“The label were keen to take the song and take that middle section from it to make it a single, which we were quite happy with,” remembers Dani. “We had some time off from the studio over Easter and came back and messed about with it and the results were one of those rare times where you go, ‘Fuck me! This is good, I think we’ve got something here!’”
They absolutely did. The section the band opted to use - titled Nymphetamine (Fix) - sounded like a nightmarish lullaby, unsettling and soothing all at once, Dani’s demonic gargles perfectly bouncing off the haunting vocals of guest singer and symphonic metal powerhouse, Liv Kristine. It practically screamed ‘big song’. It just needed an iconic video to go with it.
“The label were keen for us to work with Dani Jacobs,” explains Dani, “who had done a lot of top pop acts of the day [including Tears For Fears, Phil Collins and, er, Steps]. “We sat down and discussed ideas. We had Liv on this swing and me with the big coat. There was a lot of pre-production on it; we filmed it beneath the London Dungeon and it gave it this dank, dark feeling.”
In other words: it was all absolute mana for goths. Nymphetamine (Fix) has become Cradle Of Filth’s biggest ever hit, with the video clocking up more than 64 million views and counting on YouTube. It also brought the band some new, high-profile fans.
That song is how Bam Margera discovered us!” chuckles Dani. “He heard that album and fell in love with it, and then flew us out to America to be on his TV show [Viva La Bam]. We would hang around with him quite a lot at that time. I mean, it was our biggest-selling album by far. It always makes me laugh that this is our biggest song and it helped the album do so well, because once fans put the record on they were confronted by the first song being Gilded Cunt! That always makes me chuckle.”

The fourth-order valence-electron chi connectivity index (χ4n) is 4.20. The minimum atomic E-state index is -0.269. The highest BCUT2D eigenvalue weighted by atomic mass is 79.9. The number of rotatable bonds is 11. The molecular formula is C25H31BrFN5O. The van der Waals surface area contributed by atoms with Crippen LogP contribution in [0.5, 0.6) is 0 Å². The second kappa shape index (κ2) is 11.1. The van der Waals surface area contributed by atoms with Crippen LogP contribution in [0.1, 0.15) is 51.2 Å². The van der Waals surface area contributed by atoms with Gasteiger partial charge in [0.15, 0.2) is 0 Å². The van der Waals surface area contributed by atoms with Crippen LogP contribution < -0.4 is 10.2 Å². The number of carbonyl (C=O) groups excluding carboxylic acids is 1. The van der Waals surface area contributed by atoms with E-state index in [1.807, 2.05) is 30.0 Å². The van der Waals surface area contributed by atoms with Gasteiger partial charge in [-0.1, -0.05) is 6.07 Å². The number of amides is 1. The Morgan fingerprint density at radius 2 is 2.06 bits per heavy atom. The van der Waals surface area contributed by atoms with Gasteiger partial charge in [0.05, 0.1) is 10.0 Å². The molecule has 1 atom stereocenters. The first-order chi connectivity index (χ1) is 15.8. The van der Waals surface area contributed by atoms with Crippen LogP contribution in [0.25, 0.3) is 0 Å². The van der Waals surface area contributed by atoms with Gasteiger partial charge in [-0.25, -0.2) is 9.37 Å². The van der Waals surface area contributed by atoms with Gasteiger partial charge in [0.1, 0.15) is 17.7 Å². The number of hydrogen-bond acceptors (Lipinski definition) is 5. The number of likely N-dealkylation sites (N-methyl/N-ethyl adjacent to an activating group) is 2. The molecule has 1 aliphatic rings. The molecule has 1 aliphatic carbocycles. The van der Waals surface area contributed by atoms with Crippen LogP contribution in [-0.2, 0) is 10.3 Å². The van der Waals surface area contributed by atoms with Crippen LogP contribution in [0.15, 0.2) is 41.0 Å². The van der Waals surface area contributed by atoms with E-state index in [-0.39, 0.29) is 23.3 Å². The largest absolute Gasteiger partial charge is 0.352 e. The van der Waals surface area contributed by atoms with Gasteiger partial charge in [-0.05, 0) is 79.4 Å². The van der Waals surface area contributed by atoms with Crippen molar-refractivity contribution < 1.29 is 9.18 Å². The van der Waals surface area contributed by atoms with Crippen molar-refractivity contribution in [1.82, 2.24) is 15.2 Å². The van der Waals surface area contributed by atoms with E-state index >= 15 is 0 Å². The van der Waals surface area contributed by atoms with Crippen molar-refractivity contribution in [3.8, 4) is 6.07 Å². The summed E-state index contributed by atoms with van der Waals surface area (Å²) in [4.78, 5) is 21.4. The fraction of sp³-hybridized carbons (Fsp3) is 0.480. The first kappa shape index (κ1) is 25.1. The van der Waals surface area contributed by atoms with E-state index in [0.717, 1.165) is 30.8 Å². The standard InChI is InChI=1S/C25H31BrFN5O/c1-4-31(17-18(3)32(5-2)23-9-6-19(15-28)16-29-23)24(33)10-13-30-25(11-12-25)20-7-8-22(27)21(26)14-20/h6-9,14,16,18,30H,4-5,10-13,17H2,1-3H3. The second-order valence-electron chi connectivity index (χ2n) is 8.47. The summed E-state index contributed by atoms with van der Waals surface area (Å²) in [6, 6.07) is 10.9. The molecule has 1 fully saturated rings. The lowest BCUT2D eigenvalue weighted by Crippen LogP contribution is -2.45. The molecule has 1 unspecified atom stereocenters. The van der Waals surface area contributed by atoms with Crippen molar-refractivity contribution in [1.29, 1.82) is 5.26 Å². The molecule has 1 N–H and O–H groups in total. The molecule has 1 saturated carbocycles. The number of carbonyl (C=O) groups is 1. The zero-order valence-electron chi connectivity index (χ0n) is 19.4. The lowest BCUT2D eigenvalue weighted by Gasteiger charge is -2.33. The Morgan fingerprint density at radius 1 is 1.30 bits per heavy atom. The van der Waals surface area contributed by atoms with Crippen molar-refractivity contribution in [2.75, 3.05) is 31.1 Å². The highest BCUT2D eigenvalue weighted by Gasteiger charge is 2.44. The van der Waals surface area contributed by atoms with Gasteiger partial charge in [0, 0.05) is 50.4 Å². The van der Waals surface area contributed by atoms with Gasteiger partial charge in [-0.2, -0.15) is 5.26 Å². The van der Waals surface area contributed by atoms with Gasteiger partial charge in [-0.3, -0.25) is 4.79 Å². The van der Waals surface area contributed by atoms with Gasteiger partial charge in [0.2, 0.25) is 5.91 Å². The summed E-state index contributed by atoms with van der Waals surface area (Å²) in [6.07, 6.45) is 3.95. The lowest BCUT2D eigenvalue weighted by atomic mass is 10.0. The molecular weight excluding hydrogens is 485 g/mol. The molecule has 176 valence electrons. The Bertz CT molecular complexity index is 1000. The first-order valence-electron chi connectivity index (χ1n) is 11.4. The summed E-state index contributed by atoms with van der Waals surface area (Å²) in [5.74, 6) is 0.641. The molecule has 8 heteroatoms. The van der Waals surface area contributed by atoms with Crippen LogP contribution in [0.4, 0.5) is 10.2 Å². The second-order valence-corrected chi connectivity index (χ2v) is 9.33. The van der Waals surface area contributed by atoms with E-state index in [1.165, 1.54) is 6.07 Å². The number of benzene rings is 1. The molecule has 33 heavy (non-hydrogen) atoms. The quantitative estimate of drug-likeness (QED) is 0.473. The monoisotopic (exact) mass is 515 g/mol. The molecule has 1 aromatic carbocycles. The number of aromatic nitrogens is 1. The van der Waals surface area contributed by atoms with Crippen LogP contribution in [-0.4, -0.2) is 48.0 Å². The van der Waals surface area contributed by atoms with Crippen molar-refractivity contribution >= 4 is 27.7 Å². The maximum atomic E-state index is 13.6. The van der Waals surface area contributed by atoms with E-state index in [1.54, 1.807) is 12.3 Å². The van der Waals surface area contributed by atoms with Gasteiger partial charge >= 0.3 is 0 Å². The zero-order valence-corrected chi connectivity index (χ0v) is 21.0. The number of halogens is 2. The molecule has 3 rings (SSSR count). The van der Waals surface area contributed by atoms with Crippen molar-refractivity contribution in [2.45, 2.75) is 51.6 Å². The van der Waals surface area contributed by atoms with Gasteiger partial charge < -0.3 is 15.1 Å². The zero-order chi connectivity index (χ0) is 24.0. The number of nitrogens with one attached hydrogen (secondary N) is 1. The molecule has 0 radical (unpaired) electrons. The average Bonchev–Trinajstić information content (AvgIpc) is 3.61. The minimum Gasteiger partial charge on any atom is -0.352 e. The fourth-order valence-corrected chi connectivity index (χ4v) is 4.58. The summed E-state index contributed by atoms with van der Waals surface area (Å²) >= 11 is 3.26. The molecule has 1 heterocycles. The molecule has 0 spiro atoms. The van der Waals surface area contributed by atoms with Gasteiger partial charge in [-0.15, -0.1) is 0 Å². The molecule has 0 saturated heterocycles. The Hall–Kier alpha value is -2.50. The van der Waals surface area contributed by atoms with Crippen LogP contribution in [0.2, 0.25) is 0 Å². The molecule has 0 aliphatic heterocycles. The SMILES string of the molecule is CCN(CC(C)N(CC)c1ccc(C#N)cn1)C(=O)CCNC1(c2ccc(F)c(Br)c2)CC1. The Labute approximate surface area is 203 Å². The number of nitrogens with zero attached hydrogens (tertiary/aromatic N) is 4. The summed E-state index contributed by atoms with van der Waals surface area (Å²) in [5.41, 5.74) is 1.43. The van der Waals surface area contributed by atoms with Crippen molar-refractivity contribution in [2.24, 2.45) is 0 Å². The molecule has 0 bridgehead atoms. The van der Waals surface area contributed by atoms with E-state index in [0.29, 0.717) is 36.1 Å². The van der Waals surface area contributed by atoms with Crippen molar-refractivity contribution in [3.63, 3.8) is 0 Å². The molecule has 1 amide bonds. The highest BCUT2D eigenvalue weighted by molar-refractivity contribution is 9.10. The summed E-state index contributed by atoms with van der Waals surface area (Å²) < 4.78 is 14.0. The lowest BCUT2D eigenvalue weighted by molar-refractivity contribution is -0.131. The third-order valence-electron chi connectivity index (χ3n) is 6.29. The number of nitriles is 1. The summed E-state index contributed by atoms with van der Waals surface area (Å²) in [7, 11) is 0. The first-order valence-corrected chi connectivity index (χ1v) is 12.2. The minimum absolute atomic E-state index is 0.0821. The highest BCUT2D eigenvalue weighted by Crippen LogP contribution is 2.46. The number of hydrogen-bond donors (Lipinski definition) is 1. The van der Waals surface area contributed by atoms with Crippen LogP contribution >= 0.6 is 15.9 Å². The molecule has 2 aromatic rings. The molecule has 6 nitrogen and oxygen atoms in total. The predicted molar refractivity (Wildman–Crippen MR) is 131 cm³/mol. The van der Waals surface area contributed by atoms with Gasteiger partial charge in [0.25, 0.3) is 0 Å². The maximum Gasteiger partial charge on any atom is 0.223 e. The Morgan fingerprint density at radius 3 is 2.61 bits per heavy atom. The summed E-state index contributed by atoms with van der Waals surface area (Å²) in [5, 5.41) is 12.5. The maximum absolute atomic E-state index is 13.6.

54. Carpenter Brut – Turbo Killer (2015)
The song that truly kicked the synthwave revolution into fifth gear, this fast, urgent single also boasted one of the most retina-singeing videos of recent years. Sounding simultaneously like it was beamed from 1985 and 3085, it became an instant dancefloor classic – for ravers and metalheads alike.
53. Zeal & Ardor - Devil Is Fine (2017)
A track that stunned the underground and established Zeal & Ardor’s Manuel Gagneux as the most unique voice of a generation, this driving, black metal ’n’ blues mash-up was unlike anything any of us had ever heard before. Mixing chain gang chants with blackened riffs, it sounded emotional, eerie and evil as fuck.
52. TesseracT – Of Mind – Nocturne (2013)
TesseracT were already under pressure to follow up their excellent debut album, One, and then they had to contend with singer Daniel Tompkins leaving. They recruited Ashe O’Hara, who helped make Of Mind – Nocturne one of this century’s greatest progressive yet succinct songs, spanning the gamut of human emotions in just five minutes.
51. Meshuggah – Bleed (2008)
“This song alone changed the blueprint on how to write metal music for a new generation. The production screams ‘21st century’. The individual musicianship was untouchable. It became a challenge in the social media world that if you could play the song on drums, you were legit!” Adam Beard, Metal Hammer reader